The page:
Stealing on time clock
Q: My co-workers have figured out how to manipulate the time clock so they don’t have to put in a full day’s work. Our boss never keeps regular hours either, so the staff is just following his example. Because the company is headquartered in another state, upper management doesn’t pay much attention to our small office. Although I believe it’s wrong to steal time from the company, I’m beginning to feel like a fool for working all my hours. I would like to report this problem, but I’m reluctant to rat out my co-workers. Do you have any suggestions?
A: First of all, you are not a fool. You’re an honest person who happens to work with a bunch of cheaters, so kudos to you for having a strong moral compass. Unfortunately, however, being right doesn’t always make it easy to decide what to do.
One possibility is to present this issue not as staff misconduct, but as an administrative problem. Instead of calling out your colleagues, you might simply advise the appropriate person that the attendance tracking system is not reporting hours accurately for your office. The recipient of this report can then decide what to do with it.
— By Marie G. McIntyre
McClatchy-Tribune News Service
Negative boss a hindrance
Q: I work in a small office and my boss sets a very negative tone. I’m just starting out in my career and don’t know if this is just something I should put up with; I do really like the actual work I’m doing.
A: Assess your options carefully, but don’t settle for a situation that doesn’t serve you.
It’s important to know what you want in your work life.
Start with the positives. What are the aspects of your position that you like?
For example, you may like the clients you work with, the issue areas your agency addresses, the hours, location and some of your co-workers. Prioritize these so that you know which are key.
Now think about the parts that are not working well for you, getting specific about the tone in the office and describing the effect it has on you. It’s important to identify whether it is merely annoying or if it is having a deeper effect.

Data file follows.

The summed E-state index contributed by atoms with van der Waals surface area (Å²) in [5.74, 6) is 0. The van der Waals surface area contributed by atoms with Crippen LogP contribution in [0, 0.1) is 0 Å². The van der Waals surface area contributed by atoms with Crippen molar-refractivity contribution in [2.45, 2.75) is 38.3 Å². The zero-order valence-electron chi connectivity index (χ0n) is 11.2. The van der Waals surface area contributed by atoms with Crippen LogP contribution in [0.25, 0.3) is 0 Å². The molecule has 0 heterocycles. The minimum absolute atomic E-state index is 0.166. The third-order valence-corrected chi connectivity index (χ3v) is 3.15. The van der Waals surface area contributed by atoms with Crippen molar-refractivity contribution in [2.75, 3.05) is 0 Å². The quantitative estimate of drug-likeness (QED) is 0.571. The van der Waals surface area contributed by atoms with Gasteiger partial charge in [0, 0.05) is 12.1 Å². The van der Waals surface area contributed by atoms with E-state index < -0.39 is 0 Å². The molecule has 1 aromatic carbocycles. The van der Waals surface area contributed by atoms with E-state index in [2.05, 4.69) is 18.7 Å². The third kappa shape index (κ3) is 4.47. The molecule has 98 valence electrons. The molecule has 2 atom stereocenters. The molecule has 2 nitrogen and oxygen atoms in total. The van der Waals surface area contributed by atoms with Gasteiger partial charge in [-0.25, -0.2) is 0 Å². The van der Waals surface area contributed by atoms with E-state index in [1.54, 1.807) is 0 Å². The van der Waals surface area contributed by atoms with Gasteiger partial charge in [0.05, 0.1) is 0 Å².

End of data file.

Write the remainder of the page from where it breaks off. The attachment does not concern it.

Consider your longer-term goals to assess how well this situation will help you advance. Don’t give up too soon, but also don’t settle for a toxic workplace that undermines your quality of life.
— By Liz Reyer
Minneapolis Star Tribune
Find seasonal jobs
A fresh avenue of employment will bloom in spring — seasonal work.
It can provide a bridge for individuals looking for employment while between jobs, recent college graduates, or people interested in a new career. Here are websites:
• CoolWorks.com: Search for seasonal work in approximately 25 categories under “Find a Job.” Site: www.coolworks.com
• Monster: Enter a city, state or ZIP code to find seasonal work openings in your area, or explore an expansive list of positions. Site: http://jobs.monster.com/v-part-time-q-seasonal-jobs.aspx
• SeasonalEmployment.com: Features an interactive map to explore seasonal and temporary jobs in different areas. Site: www.seasonalemployment.com
• SeasonalJobs365: Check out jobs by activity, country or the seasonal jobs directory. Site: www.seasonaljobs365.com/
• SeasonWorkers.com: View employment opportunities by season, destinations or work-type categories. Site: www.seasonworkers.com
— By Chuck Myers
McClatchy-Tribune News Service